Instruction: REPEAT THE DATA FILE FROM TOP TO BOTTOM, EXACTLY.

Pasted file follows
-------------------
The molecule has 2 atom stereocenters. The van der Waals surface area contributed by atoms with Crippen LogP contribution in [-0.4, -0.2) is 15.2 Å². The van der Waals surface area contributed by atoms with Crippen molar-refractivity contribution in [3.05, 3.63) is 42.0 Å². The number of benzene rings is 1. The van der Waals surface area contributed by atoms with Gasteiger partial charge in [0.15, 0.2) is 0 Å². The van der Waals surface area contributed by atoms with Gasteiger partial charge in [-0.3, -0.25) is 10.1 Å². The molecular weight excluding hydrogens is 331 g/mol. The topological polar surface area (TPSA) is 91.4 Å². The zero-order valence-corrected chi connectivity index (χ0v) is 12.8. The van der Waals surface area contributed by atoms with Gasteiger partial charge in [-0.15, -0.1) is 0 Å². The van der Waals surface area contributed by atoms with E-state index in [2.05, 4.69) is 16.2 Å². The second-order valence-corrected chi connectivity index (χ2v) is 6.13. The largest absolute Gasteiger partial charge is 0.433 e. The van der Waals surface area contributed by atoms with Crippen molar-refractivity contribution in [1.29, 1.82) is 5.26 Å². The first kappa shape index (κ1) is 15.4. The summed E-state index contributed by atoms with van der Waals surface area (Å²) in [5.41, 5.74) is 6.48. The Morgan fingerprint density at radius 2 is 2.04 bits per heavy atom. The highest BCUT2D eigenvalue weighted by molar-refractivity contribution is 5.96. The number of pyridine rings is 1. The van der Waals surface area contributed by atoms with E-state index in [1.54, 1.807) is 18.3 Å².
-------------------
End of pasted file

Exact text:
The molecule has 2 atom stereocenters. The van der Waals surface area contributed by atoms with Crippen LogP contribution in [-0.4, -0.2) is 15.2 Å². The van der Waals surface area contributed by atoms with Crippen molar-refractivity contribution in [3.05, 3.63) is 42.0 Å². The number of benzene rings is 1. The van der Waals surface area contributed by atoms with Gasteiger partial charge in [0.15, 0.2) is 0 Å². The van der Waals surface area contributed by atoms with Gasteiger partial charge in [-0.3, -0.25) is 10.1 Å². The molecular weight excluding hydrogens is 331 g/mol. The topological polar surface area (TPSA) is 91.4 Å². The zero-order valence-corrected chi connectivity index (χ0v) is 12.8. The van der Waals surface area contributed by atoms with Gasteiger partial charge in [-0.15, -0.1) is 0 Å². The van der Waals surface area contributed by atoms with E-state index in [2.05, 4.69) is 16.2 Å². The second-order valence-corrected chi connectivity index (χ2v) is 6.13. The largest absolute Gasteiger partial charge is 0.433 e. The van der Waals surface area contributed by atoms with Crippen molar-refractivity contribution in [1.29, 1.82) is 5.26 Å². The first kappa shape index (κ1) is 15.4. The summed E-state index contributed by atoms with van der Waals surface area (Å²) in [5.41, 5.74) is 6.48. The Morgan fingerprint density at radius 2 is 2.04 bits per heavy atom. The highest BCUT2D eigenvalue weighted by molar-refractivity contribution is 5.96. The number of pyridine rings is 1. The van der Waals surface area contributed by atoms with E-state index in [1.54, 1.807) is 18.3 Å².